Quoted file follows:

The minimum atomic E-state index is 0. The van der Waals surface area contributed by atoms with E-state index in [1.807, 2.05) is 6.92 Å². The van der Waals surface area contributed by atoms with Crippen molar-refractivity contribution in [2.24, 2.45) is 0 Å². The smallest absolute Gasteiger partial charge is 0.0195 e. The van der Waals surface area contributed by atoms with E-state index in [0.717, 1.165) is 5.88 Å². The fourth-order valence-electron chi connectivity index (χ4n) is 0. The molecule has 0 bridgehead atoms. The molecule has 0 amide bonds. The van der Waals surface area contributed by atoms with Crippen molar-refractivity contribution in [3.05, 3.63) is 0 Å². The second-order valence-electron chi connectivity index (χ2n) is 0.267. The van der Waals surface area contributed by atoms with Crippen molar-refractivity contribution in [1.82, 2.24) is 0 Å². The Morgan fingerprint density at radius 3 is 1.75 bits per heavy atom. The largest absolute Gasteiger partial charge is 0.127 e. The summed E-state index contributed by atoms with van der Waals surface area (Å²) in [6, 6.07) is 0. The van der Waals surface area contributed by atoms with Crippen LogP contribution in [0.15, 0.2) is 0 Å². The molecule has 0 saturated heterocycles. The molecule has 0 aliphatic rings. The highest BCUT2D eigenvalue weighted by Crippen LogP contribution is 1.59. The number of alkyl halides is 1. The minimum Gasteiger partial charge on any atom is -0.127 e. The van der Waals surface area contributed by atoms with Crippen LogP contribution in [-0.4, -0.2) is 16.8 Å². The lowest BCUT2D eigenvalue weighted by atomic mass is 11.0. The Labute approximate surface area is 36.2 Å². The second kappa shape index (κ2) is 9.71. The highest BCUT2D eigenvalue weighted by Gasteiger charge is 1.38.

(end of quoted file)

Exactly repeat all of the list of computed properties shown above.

The minimum atomic E-state index is 0. The van der Waals surface area contributed by atoms with E-state index in [1.807, 2.05) is 6.92 Å². The van der Waals surface area contributed by atoms with Crippen molar-refractivity contribution in [2.24, 2.45) is 0 Å². The smallest absolute Gasteiger partial charge is 0.0195 e. The van der Waals surface area contributed by atoms with E-state index in [0.717, 1.165) is 5.88 Å². The fourth-order valence-electron chi connectivity index (χ4n) is 0. The molecule has 0 bridgehead atoms. The molecule has 0 amide bonds. The van der Waals surface area contributed by atoms with Crippen molar-refractivity contribution in [3.05, 3.63) is 0 Å². The second-order valence-electron chi connectivity index (χ2n) is 0.267. The van der Waals surface area contributed by atoms with Crippen molar-refractivity contribution in [1.82, 2.24) is 0 Å². The Morgan fingerprint density at radius 3 is 1.75 bits per heavy atom. The largest absolute Gasteiger partial charge is 0.127 e. The summed E-state index contributed by atoms with van der Waals surface area (Å²) in [6, 6.07) is 0. The van der Waals surface area contributed by atoms with Crippen LogP contribution in [0.15, 0.2) is 0 Å². The molecule has 0 saturated heterocycles. The molecule has 0 aliphatic rings. The highest BCUT2D eigenvalue weighted by Crippen LogP contribution is 1.59. The number of alkyl halides is 1. The minimum Gasteiger partial charge on any atom is -0.127 e. The van der Waals surface area contributed by atoms with Crippen LogP contribution in [-0.4, -0.2) is 16.8 Å². The lowest BCUT2D eigenvalue weighted by atomic mass is 11.0. The Labute approximate surface area is 36.2 Å². The second kappa shape index (κ2) is 9.71. The highest BCUT2D eigenvalue weighted by Gasteiger charge is 1.38.